Sarah married Richard Rich Feb 24, 1670 he drowned at sea c. 1690

note: the birth years of the daughters are unknown, the birth order is based on the will of Thomas and the order in which he names his children. The birth dates for the sons are based on the ages they gave when deposed in court later in life.

Thomas wrote his will in 1673 and it was proved the next year.  He was buried in the north east corner of the old burying ground on Dover Neck.   As stated earlier there is no record of his wife's death or burial. The fact that he did not mention any wife in his will makes me think that she was already dead, as most men made provisions for their spouses for their lifetime. His headstone was obviously erected long after his death and perpetuates the story of his arrival in 1623.

In his will Thomas dispersed his possessions as follows:

Son John: 20 shillings
Son Thomas: five shillings
Daughter Hester: five shillings
Daughter Anne: five shillings
Daughter Elizabeth: five shillings
Son in Law of his "dearly beloved daughter Sarah" and their children together: everything else!

Sarah got her fathers house, out buildings, orchards, planting lands, pastures both fenced and in common privilege, rights to the common. He also gave her a four acres plot of planting land and three acres of marshland on the Winnicutt River down near Greenland.

Related Posts:

Benjamin Heard

The English Baronetage, 1741
The Visitation of the County of Huntingdonshire Under the Authority of William Camden
William Betham, The Baronetage of England, Vol 5
The Publications of the Harleian Society, Lincolnshire Pedigrees Vol. 51, p.229
William Betham, The Baronetage of England or the History of the English Baronets, Vol 5, p. 20
Robert Charles Anderson, The Great Migration Begins, 1620-1633.
Noyes, Libby, Davis, Genealogical Dictionary of Maine and New Hampshire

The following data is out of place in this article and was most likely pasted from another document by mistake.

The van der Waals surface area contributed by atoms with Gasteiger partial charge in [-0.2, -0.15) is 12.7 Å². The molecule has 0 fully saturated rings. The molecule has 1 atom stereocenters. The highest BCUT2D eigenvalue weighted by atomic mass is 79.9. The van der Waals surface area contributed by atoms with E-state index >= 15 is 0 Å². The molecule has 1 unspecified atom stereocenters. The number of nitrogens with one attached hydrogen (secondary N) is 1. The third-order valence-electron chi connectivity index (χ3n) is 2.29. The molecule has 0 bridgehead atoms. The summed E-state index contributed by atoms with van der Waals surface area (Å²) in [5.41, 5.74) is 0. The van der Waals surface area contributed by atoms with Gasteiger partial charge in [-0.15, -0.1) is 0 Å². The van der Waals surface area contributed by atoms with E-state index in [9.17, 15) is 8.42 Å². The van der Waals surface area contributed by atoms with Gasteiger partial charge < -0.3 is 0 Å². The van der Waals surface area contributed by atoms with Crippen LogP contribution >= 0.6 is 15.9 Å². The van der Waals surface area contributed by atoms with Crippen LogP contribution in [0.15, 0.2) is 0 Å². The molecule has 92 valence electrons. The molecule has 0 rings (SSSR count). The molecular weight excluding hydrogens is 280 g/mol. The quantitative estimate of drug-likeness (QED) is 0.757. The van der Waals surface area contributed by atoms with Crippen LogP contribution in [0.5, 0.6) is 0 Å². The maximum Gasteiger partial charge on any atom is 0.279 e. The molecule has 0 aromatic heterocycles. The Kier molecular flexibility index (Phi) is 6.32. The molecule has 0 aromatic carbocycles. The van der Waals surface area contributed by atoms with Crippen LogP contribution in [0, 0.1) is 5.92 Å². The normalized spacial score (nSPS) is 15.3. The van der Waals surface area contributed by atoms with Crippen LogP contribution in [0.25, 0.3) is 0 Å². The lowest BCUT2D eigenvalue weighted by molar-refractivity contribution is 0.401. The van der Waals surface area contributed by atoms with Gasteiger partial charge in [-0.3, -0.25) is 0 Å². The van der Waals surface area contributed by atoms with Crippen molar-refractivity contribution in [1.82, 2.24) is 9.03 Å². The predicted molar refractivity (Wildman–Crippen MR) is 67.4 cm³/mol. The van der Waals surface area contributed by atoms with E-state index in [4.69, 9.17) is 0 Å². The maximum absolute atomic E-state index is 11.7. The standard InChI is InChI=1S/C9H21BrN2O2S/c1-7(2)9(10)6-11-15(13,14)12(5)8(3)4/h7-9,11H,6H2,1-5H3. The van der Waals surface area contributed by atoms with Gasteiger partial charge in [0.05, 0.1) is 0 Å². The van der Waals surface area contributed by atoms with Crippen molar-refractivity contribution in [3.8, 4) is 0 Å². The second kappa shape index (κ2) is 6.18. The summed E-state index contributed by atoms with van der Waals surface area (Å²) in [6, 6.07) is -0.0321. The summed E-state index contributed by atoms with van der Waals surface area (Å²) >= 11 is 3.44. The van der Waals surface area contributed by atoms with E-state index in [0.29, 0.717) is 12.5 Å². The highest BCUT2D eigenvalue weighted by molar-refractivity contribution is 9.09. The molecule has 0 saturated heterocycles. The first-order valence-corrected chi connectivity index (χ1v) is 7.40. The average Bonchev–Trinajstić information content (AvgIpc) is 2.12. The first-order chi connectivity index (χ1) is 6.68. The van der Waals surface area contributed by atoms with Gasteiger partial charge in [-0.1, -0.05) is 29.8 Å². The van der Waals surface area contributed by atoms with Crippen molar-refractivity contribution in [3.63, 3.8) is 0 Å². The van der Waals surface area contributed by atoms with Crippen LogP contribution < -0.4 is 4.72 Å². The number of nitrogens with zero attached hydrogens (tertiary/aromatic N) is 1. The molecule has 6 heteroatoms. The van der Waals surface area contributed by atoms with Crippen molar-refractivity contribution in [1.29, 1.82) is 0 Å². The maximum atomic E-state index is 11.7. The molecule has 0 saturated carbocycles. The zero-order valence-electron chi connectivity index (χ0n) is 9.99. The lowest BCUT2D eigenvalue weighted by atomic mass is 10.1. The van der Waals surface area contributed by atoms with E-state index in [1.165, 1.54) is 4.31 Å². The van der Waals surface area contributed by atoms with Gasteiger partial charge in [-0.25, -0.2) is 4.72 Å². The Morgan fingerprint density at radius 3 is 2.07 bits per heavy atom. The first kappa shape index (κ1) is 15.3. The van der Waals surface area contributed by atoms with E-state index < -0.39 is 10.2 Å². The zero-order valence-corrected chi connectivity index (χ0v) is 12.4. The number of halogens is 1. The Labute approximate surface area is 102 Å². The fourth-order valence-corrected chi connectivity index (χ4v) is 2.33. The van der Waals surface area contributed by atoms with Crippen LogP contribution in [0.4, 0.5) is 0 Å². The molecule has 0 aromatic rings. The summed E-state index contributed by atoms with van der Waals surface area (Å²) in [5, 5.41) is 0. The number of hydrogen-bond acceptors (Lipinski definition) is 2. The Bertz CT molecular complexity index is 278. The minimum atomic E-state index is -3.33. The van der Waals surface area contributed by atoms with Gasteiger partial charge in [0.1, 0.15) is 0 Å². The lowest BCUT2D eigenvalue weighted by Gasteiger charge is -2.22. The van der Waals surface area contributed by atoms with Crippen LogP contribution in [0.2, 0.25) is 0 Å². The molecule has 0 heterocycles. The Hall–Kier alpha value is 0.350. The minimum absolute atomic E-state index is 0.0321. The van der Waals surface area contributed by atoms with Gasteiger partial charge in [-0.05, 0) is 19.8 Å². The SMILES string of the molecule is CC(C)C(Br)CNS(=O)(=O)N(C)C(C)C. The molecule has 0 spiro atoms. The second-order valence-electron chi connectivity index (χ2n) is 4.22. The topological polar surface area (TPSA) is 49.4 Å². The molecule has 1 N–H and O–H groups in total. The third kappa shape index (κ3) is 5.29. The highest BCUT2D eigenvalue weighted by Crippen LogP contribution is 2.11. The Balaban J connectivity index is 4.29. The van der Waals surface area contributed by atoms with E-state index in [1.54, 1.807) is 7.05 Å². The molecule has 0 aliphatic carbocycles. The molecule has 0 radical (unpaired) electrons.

Roberts Family of Woolstone Website by F. Z. Saunders
George Wadleigh, Notable Events in the History of Dover, New Hampshire, 1913
Rev. Alonzo Quint, Historical Memoranda Concerning Persons and Places in Old Dover, New Hampshire, reprinted 2002
John Scales, Historical Memoranda Concerning Persons and Places in Old Dover, New Hampshire, 1900
Jacobsen, Thomas A, The Robertses of Northern New England, Heritage Books, Bowie, MD, 1995
New Hampshire Probate Records: the will of Thomas Robert
comment, queries, confrontations welcome...cite your sources


Penny H said...

Traditionally, the testator of a will most often names his sons, then his daughters. So the sons may be named in birth order and the daughters the same, but that does not mean that the daughters are all younger than the sons.

Valerie Tyler said...

I just came upon this blog post, in researching my ancestor Thomas Roberts (I'm also a descendant of his daughter Ann). Thank you for the research, and your informative and entertaining blog post.

Linda Cronenwett said...

Thank you, too, from a descendant of daughter Sarah Roberts who married Richard Rich. If you know anything about her husband, who was made executor of Thomas Roberts' will, I would be delighted.